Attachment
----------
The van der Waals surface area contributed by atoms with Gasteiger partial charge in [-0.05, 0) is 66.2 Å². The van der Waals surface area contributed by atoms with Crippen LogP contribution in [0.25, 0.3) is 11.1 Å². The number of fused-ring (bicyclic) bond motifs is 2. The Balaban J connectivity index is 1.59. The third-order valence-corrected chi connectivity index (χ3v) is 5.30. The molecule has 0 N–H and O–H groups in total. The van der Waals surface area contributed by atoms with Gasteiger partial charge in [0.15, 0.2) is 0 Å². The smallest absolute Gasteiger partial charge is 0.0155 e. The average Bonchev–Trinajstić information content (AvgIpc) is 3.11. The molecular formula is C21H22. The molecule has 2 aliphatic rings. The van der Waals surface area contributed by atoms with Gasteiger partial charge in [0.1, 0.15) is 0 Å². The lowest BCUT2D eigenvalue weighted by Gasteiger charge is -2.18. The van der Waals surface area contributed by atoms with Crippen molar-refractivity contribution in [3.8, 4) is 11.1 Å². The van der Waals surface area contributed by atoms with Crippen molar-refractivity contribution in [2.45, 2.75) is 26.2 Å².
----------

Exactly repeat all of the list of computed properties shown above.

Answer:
The van der Waals surface area contributed by atoms with Gasteiger partial charge in [-0.05, 0) is 66.2 Å². The van der Waals surface area contributed by atoms with Crippen LogP contribution in [0.25, 0.3) is 11.1 Å². The number of fused-ring (bicyclic) bond motifs is 2. The Balaban J connectivity index is 1.59. The third-order valence-corrected chi connectivity index (χ3v) is 5.30. The molecule has 0 N–H and O–H groups in total. The van der Waals surface area contributed by atoms with Gasteiger partial charge in [0.15, 0.2) is 0 Å². The smallest absolute Gasteiger partial charge is 0.0155 e. The average Bonchev–Trinajstić information content (AvgIpc) is 3.11. The molecular formula is C21H22. The molecule has 2 aliphatic rings. The van der Waals surface area contributed by atoms with Gasteiger partial charge in [0.1, 0.15) is 0 Å². The lowest BCUT2D eigenvalue weighted by Gasteiger charge is -2.18. The van der Waals surface area contributed by atoms with Crippen molar-refractivity contribution in [3.8, 4) is 11.1 Å². The van der Waals surface area contributed by atoms with Crippen molar-refractivity contribution in [2.45, 2.75) is 26.2 Å².